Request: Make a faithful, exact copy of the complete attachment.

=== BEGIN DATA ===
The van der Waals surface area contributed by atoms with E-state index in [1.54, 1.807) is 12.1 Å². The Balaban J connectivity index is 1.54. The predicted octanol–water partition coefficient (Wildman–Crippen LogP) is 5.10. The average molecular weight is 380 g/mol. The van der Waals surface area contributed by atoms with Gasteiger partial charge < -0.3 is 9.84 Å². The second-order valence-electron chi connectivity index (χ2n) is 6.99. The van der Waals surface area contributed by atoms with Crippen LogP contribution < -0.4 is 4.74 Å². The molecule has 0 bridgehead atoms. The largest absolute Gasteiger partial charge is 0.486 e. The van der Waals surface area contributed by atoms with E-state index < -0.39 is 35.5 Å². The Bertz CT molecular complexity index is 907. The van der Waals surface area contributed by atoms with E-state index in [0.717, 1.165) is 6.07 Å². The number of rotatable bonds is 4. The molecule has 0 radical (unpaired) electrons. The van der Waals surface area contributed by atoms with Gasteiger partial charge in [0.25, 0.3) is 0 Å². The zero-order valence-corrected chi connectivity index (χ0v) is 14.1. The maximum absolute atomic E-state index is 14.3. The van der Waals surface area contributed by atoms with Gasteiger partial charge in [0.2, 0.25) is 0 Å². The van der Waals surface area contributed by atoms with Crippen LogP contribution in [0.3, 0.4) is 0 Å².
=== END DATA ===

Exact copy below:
The van der Waals surface area contributed by atoms with E-state index in [1.54, 1.807) is 12.1 Å². The Balaban J connectivity index is 1.54. The predicted octanol–water partition coefficient (Wildman–Crippen LogP) is 5.10. The average molecular weight is 380 g/mol. The van der Waals surface area contributed by atoms with Gasteiger partial charge < -0.3 is 9.84 Å². The second-order valence-electron chi connectivity index (χ2n) is 6.99. The van der Waals surface area contributed by atoms with Crippen LogP contribution < -0.4 is 4.74 Å². The molecule has 0 bridgehead atoms. The largest absolute Gasteiger partial charge is 0.486 e. The van der Waals surface area contributed by atoms with E-state index < -0.39 is 35.5 Å². The Bertz CT molecular complexity index is 907. The van der Waals surface area contributed by atoms with E-state index in [0.717, 1.165) is 6.07 Å². The number of rotatable bonds is 4. The molecule has 0 radical (unpaired) electrons. The van der Waals surface area contributed by atoms with Gasteiger partial charge in [0.25, 0.3) is 0 Å². The zero-order valence-corrected chi connectivity index (χ0v) is 14.1. The maximum absolute atomic E-state index is 14.3. The van der Waals surface area contributed by atoms with Gasteiger partial charge in [0.2, 0.25) is 0 Å². The van der Waals surface area contributed by atoms with Crippen LogP contribution in [0.3, 0.4) is 0 Å².